Every family in Missouri has a story about the challenges they’ve faced over the last year due to the disrupted learning environment from COVID-19. However, many families have been struggling with their children’s education well before that — and through no fault of their own.
As a mother to a third-grader and a guardian to my two eighth-grade siblings, it is my responsibility to find the educational option that works best for us. That’s why I decided to enroll my son in the Missouri Virtual Academy (MOVA) in February 2020, shortly before the pandemic began. We decided to make the transition primarily due to medical concerns but also because of bullying, acting out in class due to boredom, and poor instruction.
Our school district very reluctantly approved my son to enroll in MOVA but forced us to enroll my two siblings into another virtual program called Launch. Once all three were off and running, it was obvious that MOVA was leaps and bounds ahead of Launch in terms of the quality of education being provided.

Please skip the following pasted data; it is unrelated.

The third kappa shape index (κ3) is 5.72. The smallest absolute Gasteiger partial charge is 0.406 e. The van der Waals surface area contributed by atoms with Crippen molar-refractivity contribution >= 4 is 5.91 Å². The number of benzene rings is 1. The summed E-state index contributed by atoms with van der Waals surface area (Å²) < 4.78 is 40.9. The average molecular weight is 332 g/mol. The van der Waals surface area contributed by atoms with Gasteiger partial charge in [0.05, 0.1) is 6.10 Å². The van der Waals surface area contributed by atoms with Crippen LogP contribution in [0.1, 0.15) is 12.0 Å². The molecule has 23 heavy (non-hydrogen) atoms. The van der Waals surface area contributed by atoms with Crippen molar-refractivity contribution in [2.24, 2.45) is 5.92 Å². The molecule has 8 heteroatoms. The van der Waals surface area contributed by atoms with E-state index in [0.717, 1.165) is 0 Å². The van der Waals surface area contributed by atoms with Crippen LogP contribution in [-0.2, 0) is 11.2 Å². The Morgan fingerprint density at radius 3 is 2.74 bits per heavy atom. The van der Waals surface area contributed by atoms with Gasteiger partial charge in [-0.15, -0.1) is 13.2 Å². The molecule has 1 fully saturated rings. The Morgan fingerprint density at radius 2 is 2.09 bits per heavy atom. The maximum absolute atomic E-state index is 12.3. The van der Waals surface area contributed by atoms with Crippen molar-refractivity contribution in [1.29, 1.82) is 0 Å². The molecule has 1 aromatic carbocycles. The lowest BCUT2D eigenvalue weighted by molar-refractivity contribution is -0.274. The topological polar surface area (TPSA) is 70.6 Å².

Unfortunately, like many families, I had to fight with our school district for several weeks until it finally approved me to move my siblings into MOVA. Not only were we discouraged from moving to MOVA, the school district forced me to come in and demonstrate the differences between the programs.
It is not my job as a parent and guardian to demonstrate to school officials how different education programs work. However, it is my job to ensure my family receives the best education available.
Since we were able to sort this out, we’ve happily been with MOVA and have no plans to return to a brick-and-mortar school. As a parent, I worry for other families that have to go through similar situations, and those families that don’t know they have access to a better option.
I urge the Missouri Legislature to fix MOCAP, and give parents the power to choose the best education for their child — just as the law was intended.
Julie Smith is a resident of Leadwood.